Recent trends and challenges
In 2019, many more people needed humanitarian assistance than we had forecast, largely because of conflicts and extreme climate events. Donors provided a record $16 billion for inter-agency appeals between January and November 2019.
Compliance with international law is declining. Armed conflicts are killing and maiming a record number of children, forcing them to flee their homes. They are becoming a lost generation. Women and girls are at higher risk of sexual and gender-based violence. One in five people living in conflict areas has a mental health condition.
Highly violent conflicts are causing widespread hunger, displacement, death and destruction around the world. They are taking a heavy toll on civilians, who account for 90 per cent of the casualties when explosive weapons are used in populated areas.
There were 791 attacks against health workers and health-care facilities in the first nine months of 2019, resulting in 171 deaths. In 2018, 131 aid workers were killed and 130 were kidnapped in 400 attacks. Attacks against health and aid workers are putting millions of people at risk by denying them care and aid.
Emerging trends and risks
Climate change is increasing people’s vulnerability to humanitarian crises. The world’s eight worst food crises are all linked to both conflict and climate shocks.
Infectious diseases are becoming more prevalent and harder to control, because of conflict, weak health systems, poor water and sanitation, and lack of access to vaccinations.
In 2019, 33 low-income countries were in, or at risk of, debt distress. Of these, 12 countries with humanitarian appeals are home to 40 per cent of the people in need of humanitarian assistance. A global economic slowdown could further increase vulnerability in countries already experiencing economic stress and debt problems.
Humanitarian needs and requirements
In 2020, nearly 168 million people will need humanitarian assistance and protection. This represents one in about 45 people in the world, and is the highest figure in decades. The United Nations and partner organizations aim to assist nearly 109 million of the most vulnerable people. This will require funding of $28.8 billion.
The situation will keep getting worse unless climate change and the root causes of conflict are better addressed. On current trends, projections show that more than 200 million people could be in need of assistance by 2022.
The humanitarian system is more effective better prioritized, more innovative and more inclusive than ever. In the first nine months of 2019, humanitarian organizations reached 64 per cent of people targeted to receive aid through Humanitarian Response Plans (HRPs).
Globally, at the start of 2019 some 821 million people were undernourished, including 113 million who suffered from acute hunger. Conflict is the key driver of hunger. By the beginning of 2019, armed conflicts and persecution had driven a record number of nearly 71 million people from their homes.
Regional and country overview
Yemen is the world’s worst humanitarian crisis, and the number of people in need is expected to remain close to 2019 levels of 24 million, almost 80 per cent of the population. The humanitarian response in Yemen is also the world’s largest, despite huge challenges.
The conflict in Syria continues to drive the world’s largest refugee crisis, with 5.6 million refugees in the region. In addition, more than 6 million Syrians are internally displaced.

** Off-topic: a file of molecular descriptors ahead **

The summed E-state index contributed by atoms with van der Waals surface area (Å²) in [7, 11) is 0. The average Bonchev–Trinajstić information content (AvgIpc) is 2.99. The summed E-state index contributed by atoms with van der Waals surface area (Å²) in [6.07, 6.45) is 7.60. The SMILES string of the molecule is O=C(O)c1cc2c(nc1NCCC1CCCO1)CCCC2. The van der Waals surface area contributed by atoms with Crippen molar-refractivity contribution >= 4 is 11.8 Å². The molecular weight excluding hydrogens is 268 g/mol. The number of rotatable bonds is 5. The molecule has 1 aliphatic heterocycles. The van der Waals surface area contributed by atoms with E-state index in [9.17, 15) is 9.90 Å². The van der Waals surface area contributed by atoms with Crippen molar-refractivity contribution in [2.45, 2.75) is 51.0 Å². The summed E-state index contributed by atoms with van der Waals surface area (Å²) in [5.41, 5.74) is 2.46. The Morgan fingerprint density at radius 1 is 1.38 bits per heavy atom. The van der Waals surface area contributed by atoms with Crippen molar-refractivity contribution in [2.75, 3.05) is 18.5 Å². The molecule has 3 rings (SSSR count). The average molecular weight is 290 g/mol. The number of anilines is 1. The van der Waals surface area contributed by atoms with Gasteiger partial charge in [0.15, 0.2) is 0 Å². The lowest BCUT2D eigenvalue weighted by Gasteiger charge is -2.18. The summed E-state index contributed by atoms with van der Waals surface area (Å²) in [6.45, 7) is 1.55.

Humanitarian needs will also remain exceptionally high in the Democratic Republic of the Congo, Somalia and South Sudan.
In Sudan, a deepening economic crisis has significantly increased food insecurity and weakened essential services, including health, water and education. The new civilian authorities need more international support.
In the Sahel, displacement has dramatically increased, and hunger has reached critical levels. In the Lake Chad Basin, the humanitarian crisis shows no signs of abating as it enters its seventh year.
The needs have also grown significantly in several other countries, including Afghanistan, where almost one quarter of the population is likely to need humanitarian assistance following years of violent conflict, as well as severe drought.
In Venezuela, a deepening economic crisis has led to a severe reduction in the income of many households and a sharp deterioration in water, power and health services, prompting many to leave.
A deepening political and socioeconomic crisis has also significantly increased needs in Haiti, with 4.2 million people expected to be food insecure by March 2020.
More people-centred humanitarian action We are getting better at addressing the needs of women and girls, and people with disabilities. We are strengthening efforts to combat sexual and gender-based violence.
We are working better together to deliver cash, which can often meet more needs, more efficiently.
We are also strengthening collaboration between humanitarian and development organizations.
Innovative humanitarian financing
Humanitarian organizations have a better understanding of what is needed most urgently, and by whom. In 2019, anticipatory finance enabled early action in several crises, and risk insurance provided speedy payouts to support rapid response.
The value of timely and strategic pooled funds was again clearly demonstrated. As of mid-November 2019, the Central Emergency Response Fund (CERF) had allocated more than $494 million to support urgent needs in 47 countries and territories, while Country-Based Pooled Funds (CBPFs) had allocated $701 million in 18 countries.